Book Image

AWS Certified Machine Learning Specialty: MLS-C01 Certification Guide

By : Somanath Nanda, Weslley Moura
Book Image

AWS Certified Machine Learning Specialty: MLS-C01 Certification Guide

By: Somanath Nanda, Weslley Moura

Overview of this book

The AWS Certified Machine Learning Specialty exam tests your competency to perform machine learning (ML) on AWS infrastructure. This book covers the entire exam syllabus using practical examples to help you with your real-world machine learning projects on AWS. Starting with an introduction to machine learning on AWS, you'll learn the fundamentals of machine learning and explore important AWS services for artificial intelligence (AI). You'll then see how to prepare data for machine learning and discover a wide variety of techniques for data manipulation and transformation for different types of variables. The book also shows you how to handle missing data and outliers and takes you through various machine learning tasks such as classification, regression, clustering, forecasting, anomaly detection, text mining, and image processing, along with the specific ML algorithms you need to know to pass the exam. Finally, you'll explore model evaluation, optimization, and deployment and get to grips with deploying models in a production environment and monitoring them. By the end of this book, you'll have gained knowledge of the key challenges in machine learning and the solutions that AWS has released for each of them, along with the tools, methods, and techniques commonly used in each domain of AWS ML.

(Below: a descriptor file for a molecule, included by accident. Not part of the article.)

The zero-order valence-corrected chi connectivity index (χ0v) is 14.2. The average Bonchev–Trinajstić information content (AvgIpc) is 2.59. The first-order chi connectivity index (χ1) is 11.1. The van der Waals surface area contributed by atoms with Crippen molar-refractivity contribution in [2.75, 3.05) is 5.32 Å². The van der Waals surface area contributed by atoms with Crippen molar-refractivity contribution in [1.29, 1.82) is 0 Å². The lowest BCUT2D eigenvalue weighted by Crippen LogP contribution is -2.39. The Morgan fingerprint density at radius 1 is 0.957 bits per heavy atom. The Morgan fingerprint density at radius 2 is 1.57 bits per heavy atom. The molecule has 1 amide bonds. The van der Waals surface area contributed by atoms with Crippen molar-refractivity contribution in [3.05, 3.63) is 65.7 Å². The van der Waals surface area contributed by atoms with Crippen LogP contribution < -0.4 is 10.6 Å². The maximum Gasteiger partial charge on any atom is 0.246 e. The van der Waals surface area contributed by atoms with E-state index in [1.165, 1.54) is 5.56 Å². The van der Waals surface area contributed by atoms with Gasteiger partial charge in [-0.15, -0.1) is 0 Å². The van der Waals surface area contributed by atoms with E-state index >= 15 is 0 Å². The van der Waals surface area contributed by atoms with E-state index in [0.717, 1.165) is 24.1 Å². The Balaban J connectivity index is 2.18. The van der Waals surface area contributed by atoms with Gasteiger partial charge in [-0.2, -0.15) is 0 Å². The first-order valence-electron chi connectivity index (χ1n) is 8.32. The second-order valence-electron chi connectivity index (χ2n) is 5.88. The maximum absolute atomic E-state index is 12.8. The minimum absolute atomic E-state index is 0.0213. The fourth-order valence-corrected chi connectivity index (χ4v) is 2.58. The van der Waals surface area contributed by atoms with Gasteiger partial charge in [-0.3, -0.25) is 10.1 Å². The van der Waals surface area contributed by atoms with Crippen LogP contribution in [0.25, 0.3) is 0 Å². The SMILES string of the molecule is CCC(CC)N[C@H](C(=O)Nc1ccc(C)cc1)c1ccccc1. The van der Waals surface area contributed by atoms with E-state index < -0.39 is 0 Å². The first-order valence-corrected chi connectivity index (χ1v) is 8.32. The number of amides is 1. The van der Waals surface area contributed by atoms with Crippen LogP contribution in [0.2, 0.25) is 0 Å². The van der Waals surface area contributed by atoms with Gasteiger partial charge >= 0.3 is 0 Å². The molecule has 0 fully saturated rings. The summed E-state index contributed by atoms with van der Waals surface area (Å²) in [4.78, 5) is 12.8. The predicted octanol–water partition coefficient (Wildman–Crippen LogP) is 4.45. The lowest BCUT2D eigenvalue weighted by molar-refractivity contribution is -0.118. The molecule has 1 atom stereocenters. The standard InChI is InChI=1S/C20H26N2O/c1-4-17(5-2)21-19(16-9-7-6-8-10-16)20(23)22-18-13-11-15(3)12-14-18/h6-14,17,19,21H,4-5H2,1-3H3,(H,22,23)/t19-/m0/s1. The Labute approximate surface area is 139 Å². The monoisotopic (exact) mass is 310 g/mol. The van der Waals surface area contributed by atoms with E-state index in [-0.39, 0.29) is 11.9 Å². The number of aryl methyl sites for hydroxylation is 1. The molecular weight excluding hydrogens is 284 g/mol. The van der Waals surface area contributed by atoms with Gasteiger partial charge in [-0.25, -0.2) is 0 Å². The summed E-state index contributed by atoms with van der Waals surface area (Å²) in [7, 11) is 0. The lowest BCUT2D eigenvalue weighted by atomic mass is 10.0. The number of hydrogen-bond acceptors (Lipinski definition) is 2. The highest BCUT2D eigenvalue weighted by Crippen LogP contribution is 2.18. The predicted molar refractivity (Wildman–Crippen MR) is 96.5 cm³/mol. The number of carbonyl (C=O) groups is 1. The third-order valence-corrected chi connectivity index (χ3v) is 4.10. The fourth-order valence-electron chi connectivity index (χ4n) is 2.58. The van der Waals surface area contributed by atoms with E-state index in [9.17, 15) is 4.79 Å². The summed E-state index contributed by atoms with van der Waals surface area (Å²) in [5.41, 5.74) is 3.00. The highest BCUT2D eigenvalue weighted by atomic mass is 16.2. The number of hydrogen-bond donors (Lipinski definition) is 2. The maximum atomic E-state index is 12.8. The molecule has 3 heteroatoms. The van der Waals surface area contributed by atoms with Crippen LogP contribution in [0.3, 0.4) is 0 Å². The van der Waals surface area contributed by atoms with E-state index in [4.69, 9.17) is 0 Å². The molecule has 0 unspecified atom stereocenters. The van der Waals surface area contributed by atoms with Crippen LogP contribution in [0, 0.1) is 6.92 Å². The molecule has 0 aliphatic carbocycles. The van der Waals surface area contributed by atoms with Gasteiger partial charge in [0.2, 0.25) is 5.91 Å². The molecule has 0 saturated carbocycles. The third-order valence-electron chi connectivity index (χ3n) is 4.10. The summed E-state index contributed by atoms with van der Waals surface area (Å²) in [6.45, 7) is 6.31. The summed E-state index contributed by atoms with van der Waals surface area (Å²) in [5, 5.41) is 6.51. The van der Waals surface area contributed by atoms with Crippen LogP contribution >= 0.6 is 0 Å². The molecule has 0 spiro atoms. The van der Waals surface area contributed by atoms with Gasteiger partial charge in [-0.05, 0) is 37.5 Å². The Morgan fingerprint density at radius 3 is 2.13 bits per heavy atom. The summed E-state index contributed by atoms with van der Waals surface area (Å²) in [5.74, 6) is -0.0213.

Table of Contents (14 chapters)
1
Section 1: Introduction to Machine Learning
4
Section 2: Data Engineering and Exploratory Data Analysis
9
Section 3: Data Modeling

Building key performance indicators

Before we wrap up these data visualization sections, I want to introduce key performance indicators, or KPIs for short.

A KPI is usually a single value that describes the results of a business indicator, such as the churn rate, net promoter score (NPS), return on investment (ROI), and so on. Although there are some commonly used indicators across different industries, you are free to come up with a number, based on your company's needs.

To be honest, the most complex challenge associated with indicators is not in their visualization aspect itself, but in the way they have been built (the rules used) and the way they will be communicated and used across different levels of the company.

From a visualization perspective, just like any other single value, you can use all those charts that we have learned about to analyze your indicator, depending on your need. However, if you just want to show your KPI, with no time dimension, you can...